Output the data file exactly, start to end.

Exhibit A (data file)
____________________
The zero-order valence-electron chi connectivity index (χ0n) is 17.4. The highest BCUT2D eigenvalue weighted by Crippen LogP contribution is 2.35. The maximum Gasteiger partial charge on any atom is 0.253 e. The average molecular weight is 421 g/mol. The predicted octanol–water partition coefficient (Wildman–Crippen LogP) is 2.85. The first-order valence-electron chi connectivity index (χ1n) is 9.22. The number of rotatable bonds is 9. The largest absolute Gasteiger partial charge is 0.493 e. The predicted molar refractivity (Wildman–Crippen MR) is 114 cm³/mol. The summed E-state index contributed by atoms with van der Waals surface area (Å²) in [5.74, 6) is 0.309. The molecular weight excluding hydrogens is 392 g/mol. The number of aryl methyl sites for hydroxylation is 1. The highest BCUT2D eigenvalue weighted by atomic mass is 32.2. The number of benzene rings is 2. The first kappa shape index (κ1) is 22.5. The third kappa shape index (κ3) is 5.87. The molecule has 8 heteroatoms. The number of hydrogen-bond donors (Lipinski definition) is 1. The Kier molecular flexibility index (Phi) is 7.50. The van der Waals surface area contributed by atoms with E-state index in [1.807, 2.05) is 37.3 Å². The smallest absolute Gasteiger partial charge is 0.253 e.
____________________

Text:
The zero-order valence-electron chi connectivity index (χ0n) is 17.4. The highest BCUT2D eigenvalue weighted by Crippen LogP contribution is 2.35. The maximum Gasteiger partial charge on any atom is 0.253 e. The average molecular weight is 421 g/mol. The predicted octanol–water partition coefficient (Wildman–Crippen LogP) is 2.85. The first-order valence-electron chi connectivity index (χ1n) is 9.22. The number of rotatable bonds is 9. The largest absolute Gasteiger partial charge is 0.493 e. The predicted molar refractivity (Wildman–Crippen MR) is 114 cm³/mol. The summed E-state index contributed by atoms with van der Waals surface area (Å²) in [5.74, 6) is 0.309. The molecular weight excluding hydrogens is 392 g/mol. The number of aryl methyl sites for hydroxylation is 1. The highest BCUT2D eigenvalue weighted by atomic mass is 32.2. The number of benzene rings is 2. The first kappa shape index (κ1) is 22.5. The third kappa shape index (κ3) is 5.87. The molecule has 8 heteroatoms. The number of hydrogen-bond donors (Lipinski definition) is 1. The Kier molecular flexibility index (Phi) is 7.50. The van der Waals surface area contributed by atoms with E-state index in [1.807, 2.05) is 37.3 Å². The smallest absolute Gasteiger partial charge is 0.253 e.